Why Melbourne changed their street furniture to stainless steel

Interview with Ian Dryden, Principal Industrial Designer at the City of Melbourne

Ian Dryden is the principal industrial designer within the City Design and Project team at the City of Melbourne. Since 1987, his task has been to program, design, implement and market street furniture and temporary facilities for the city. Ian's major task has been the design and coordination of the street furniture, temporary fixtures, kiosks, toilets, decoration, lighting systems and pedestrian information signage for the city's master plan. Ian's work has received both popular and professional recognition. He is a contributing member of the city’s Urban Design team, who has won a number of AIA, AILA, IES awards and international industrial design awards for the cities projects. 

On Monday 17 October, Ian visited the worldstainless Offices in Brussels and spoke to Research Fellow, Frank Sukjun Yoon and Secretary-General, Tim Collins about the whys and how’s of choosing stainless steels for the street furniture in Melbourne.

worldstainless: How was stainless steel selected as the raw material for street furniture in Melbourne despite the higher initial cost?

Ian Dryden: I cannot emphasize enough that street furniture is what is seen by citizens, not the pavement or gutters. Nobody looks at the asphalt nor the gutters. When we changed the street furniture, I explained to management that investment is needed, as the furniture is what makes the city stand out visually. Keeping a city nice and tidy is important as it affects the image of the city. All of this is possible with stainless steel, it looks good and it is easy to clean and maintain.

worldstainless: What was the situation in Melbourne at the time?

Ian Dryden: Suburbs were taking over. People did not want to live in Melbourne because of the image. The city was becoming a donut city, which is why I was employed, now 35 years ago.

worldstainless: What did the city request to your team in terms of design?

Ian Dryden: The City wanted a clean, well presented and safe city. If you don’t look over your city, and graffiti appears all over the place, it becomes a ghetto.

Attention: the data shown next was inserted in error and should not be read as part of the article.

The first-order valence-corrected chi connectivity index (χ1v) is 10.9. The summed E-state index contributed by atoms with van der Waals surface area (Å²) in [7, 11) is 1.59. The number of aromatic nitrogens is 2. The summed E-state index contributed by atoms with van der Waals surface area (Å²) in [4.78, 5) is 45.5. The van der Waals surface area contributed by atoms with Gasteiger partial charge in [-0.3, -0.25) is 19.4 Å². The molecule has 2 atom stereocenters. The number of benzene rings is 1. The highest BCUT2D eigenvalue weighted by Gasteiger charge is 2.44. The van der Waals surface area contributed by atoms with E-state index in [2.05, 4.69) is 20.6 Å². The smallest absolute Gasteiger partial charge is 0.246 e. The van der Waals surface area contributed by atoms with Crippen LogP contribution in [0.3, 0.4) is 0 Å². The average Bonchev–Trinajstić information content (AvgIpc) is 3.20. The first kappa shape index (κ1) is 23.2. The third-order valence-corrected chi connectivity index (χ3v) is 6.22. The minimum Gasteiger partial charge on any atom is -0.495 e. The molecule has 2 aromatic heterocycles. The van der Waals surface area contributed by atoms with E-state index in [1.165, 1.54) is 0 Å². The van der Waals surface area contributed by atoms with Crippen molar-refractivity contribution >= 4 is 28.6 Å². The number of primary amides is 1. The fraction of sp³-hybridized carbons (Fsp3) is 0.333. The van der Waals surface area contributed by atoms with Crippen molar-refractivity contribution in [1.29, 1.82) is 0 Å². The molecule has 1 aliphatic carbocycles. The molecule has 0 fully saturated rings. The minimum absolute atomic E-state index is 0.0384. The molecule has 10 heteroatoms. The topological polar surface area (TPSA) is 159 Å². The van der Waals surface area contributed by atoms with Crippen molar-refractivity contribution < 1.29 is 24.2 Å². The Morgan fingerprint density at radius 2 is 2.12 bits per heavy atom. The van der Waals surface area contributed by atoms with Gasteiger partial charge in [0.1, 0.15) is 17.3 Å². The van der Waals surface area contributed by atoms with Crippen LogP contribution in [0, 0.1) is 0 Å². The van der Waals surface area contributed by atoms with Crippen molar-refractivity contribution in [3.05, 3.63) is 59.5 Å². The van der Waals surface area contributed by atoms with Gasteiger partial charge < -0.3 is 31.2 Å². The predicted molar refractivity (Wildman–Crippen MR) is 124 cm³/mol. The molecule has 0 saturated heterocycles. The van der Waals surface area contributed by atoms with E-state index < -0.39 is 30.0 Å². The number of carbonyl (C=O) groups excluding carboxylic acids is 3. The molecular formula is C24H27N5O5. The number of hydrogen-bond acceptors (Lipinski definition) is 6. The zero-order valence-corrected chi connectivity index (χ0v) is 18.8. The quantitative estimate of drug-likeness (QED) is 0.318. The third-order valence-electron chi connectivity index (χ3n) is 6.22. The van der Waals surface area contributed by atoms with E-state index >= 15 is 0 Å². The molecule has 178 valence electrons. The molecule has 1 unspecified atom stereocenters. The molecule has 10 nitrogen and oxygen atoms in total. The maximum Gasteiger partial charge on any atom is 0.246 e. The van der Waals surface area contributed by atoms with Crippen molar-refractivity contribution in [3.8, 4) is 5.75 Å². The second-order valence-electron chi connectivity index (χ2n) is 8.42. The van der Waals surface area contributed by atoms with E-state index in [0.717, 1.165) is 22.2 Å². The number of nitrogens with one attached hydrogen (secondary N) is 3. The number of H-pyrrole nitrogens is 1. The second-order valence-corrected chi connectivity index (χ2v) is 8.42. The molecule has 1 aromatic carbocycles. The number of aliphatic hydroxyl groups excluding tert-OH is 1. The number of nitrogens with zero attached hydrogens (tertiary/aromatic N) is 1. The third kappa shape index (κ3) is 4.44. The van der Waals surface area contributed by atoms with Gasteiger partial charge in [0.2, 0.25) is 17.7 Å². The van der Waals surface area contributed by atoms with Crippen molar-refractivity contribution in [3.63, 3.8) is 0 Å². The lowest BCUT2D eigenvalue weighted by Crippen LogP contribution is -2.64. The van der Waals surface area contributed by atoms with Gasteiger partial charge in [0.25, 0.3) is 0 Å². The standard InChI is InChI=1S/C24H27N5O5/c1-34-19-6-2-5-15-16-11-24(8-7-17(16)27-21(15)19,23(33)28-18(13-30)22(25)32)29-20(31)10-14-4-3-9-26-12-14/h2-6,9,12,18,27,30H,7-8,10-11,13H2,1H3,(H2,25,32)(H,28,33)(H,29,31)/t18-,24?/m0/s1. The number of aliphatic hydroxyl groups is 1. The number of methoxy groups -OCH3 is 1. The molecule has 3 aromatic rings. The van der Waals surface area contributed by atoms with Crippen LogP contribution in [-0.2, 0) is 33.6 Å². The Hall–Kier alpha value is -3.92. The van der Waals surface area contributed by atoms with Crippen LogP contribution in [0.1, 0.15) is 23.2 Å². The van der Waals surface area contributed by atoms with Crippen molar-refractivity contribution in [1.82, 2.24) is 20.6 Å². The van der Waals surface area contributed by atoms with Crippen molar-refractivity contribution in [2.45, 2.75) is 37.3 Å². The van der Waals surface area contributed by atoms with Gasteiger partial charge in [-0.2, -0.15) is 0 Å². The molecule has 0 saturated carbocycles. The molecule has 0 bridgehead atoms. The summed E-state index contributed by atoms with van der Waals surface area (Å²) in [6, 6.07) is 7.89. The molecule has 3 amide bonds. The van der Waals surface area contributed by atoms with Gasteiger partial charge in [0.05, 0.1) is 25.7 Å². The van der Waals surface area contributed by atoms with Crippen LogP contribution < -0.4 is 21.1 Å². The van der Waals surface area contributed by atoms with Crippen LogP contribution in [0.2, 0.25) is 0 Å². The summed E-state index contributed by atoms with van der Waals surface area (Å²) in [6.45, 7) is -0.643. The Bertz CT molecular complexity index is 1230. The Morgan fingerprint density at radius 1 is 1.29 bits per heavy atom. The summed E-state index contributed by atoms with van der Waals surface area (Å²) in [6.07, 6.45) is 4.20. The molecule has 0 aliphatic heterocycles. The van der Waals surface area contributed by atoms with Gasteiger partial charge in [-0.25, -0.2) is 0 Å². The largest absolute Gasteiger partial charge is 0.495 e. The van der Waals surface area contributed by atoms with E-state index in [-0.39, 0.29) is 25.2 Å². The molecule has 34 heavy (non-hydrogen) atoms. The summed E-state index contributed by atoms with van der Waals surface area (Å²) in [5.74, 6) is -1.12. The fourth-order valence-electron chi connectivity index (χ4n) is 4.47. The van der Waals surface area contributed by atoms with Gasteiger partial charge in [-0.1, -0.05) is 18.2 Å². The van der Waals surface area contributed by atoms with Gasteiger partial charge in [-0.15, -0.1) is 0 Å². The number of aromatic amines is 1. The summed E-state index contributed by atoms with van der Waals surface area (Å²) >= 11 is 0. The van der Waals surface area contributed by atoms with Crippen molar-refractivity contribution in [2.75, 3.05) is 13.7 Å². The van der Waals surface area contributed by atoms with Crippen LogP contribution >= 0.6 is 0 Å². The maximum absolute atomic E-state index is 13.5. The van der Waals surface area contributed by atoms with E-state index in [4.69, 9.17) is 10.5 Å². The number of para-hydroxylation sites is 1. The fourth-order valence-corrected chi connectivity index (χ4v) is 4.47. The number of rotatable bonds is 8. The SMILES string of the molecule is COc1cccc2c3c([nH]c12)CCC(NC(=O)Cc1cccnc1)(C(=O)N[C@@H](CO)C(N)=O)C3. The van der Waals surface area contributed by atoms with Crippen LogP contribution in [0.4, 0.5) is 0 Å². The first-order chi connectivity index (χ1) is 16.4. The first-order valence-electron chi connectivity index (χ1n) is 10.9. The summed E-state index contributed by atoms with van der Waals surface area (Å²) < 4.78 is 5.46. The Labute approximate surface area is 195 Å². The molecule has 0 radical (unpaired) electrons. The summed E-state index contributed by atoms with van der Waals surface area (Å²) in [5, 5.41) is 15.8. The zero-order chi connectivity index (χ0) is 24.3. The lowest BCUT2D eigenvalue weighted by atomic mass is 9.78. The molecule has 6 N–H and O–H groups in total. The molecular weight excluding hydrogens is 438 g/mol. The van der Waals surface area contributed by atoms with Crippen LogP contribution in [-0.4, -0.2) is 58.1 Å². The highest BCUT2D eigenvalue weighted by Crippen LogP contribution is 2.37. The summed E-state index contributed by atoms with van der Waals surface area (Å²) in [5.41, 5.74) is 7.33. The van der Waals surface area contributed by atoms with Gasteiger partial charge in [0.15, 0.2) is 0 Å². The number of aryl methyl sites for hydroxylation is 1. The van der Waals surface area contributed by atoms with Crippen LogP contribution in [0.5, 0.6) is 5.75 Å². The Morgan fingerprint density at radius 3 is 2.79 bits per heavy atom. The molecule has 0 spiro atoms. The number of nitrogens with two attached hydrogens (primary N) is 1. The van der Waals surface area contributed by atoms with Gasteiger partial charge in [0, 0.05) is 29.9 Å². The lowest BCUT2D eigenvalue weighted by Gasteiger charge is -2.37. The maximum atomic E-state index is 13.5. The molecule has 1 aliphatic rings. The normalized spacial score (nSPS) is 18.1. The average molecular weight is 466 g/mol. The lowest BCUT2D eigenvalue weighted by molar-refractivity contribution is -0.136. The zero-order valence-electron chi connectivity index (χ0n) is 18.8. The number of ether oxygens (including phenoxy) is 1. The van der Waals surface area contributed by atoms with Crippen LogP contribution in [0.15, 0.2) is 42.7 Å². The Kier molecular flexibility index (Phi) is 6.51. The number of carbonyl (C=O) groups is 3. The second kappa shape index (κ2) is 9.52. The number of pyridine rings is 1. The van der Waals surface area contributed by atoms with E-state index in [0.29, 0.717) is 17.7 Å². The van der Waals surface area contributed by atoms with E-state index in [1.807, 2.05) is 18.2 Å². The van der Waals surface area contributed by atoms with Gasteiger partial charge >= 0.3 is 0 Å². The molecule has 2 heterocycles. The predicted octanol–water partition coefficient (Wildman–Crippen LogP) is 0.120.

worldstainless: How can financial savings be done with a higher initial cost?

Ian Dryden: Let me give you a simple example. A paint crew was employed to paint over furniture made from a different material. The cost of maintaining the paint crew and supplies cost 8 times the cost of the original furniture. In the end, it was too expensive.

worldstainless: Can you estimate the financial savings for the City in the long term?

Ian Dryden: The street furniture was designed to last for 25 years. The City will by then have saved more than 6 million AUD (i.e. €3,865,116 or USD3,874,302).

worldstainless: Did you not encounter resistance internally as some cities tend to replace street furniture just because it looks better, and it stimulates the local economy?

Ian Dryden: It happens all the time, but for stainless steel less so because it lasts much longer (30 to 35 years) and if you clean it regularly it looks like it came out of the factory yesterday.

worldstainless: What grade did you use mostly use?

Ian Dryden: Electropolished 304 grade and grade 316. It’s the perfect material for street furniture.

worldstainless: How do the government bodies respond to change?

Ian Dryden: The design team are the ones who want change, who will look for something new. The regular engineers will be the opposite and say that it’s not their work.

worldstainless: Have other cities taken the City of Melbourne’s example of implementing stainless steel street furniture?

Ian Dryden: The City of Perth, Monash University has followed a similar path, as well as the City of Port Philip area. Although City of Port Philip did not have sufficient funds; I advised that all they need to do is change their bins, water fountains, seats, bike hoops and the city will look much better.

Thank you

worldstainless thanks Mr Dryden for this interview. All pictures on this page are courtesy of the City of Melbourne (melbourne.vic.gov.au).

Case study

A case study of the City of Melbourne street furniture has been developed. It contains details of the furniture installed and a life cycle cost calculation comparing stainless steels to carbon steels.

Download the urban furniture case study
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